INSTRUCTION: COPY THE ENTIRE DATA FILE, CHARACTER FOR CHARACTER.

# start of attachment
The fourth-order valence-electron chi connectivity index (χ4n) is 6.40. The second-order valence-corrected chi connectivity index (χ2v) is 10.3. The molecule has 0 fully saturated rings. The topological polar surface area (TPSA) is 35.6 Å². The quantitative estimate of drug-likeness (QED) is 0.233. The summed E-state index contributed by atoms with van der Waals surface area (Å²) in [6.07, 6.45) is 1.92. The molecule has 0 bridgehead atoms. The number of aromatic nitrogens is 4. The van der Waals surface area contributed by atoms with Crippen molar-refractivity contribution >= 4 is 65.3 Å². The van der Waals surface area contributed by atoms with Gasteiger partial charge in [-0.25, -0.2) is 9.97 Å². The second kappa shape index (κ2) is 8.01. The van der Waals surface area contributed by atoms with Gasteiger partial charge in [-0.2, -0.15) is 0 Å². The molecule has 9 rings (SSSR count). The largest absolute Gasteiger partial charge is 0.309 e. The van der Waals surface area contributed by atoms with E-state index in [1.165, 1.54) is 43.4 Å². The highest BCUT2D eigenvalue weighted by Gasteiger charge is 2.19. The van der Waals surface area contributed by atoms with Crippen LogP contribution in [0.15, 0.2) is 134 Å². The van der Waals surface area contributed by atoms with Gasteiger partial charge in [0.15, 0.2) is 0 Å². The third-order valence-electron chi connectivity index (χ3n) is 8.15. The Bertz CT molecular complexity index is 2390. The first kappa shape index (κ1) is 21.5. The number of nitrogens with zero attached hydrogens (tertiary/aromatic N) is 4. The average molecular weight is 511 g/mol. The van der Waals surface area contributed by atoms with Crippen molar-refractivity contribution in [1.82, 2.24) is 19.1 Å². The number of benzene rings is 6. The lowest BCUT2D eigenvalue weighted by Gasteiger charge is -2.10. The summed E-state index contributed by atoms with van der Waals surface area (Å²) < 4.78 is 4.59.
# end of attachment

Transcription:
The fourth-order valence-electron chi connectivity index (χ4n) is 6.40. The second-order valence-corrected chi connectivity index (χ2v) is 10.3. The molecule has 0 fully saturated rings. The topological polar surface area (TPSA) is 35.6 Å². The quantitative estimate of drug-likeness (QED) is 0.233. The summed E-state index contributed by atoms with van der Waals surface area (Å²) in [6.07, 6.45) is 1.92. The molecule has 0 bridgehead atoms. The number of aromatic nitrogens is 4. The van der Waals surface area contributed by atoms with Crippen molar-refractivity contribution >= 4 is 65.3 Å². The van der Waals surface area contributed by atoms with Gasteiger partial charge in [-0.25, -0.2) is 9.97 Å². The second kappa shape index (κ2) is 8.01. The van der Waals surface area contributed by atoms with Gasteiger partial charge in [-0.2, -0.15) is 0 Å². The molecule has 9 rings (SSSR count). The largest absolute Gasteiger partial charge is 0.309 e. The van der Waals surface area contributed by atoms with E-state index in [1.165, 1.54) is 43.4 Å². The highest BCUT2D eigenvalue weighted by Gasteiger charge is 2.19. The van der Waals surface area contributed by atoms with Crippen LogP contribution in [0.15, 0.2) is 134 Å². The van der Waals surface area contributed by atoms with Gasteiger partial charge in [0.15, 0.2) is 0 Å². The third-order valence-electron chi connectivity index (χ3n) is 8.15. The Bertz CT molecular complexity index is 2390. The first kappa shape index (κ1) is 21.5. The number of nitrogens with zero attached hydrogens (tertiary/aromatic N) is 4. The average molecular weight is 511 g/mol. The van der Waals surface area contributed by atoms with Crippen molar-refractivity contribution in [1.82, 2.24) is 19.1 Å². The number of benzene rings is 6. The lowest BCUT2D eigenvalue weighted by Gasteiger charge is -2.10. The summed E-state index contributed by atoms with van der Waals surface area (Å²) < 4.78 is 4.59.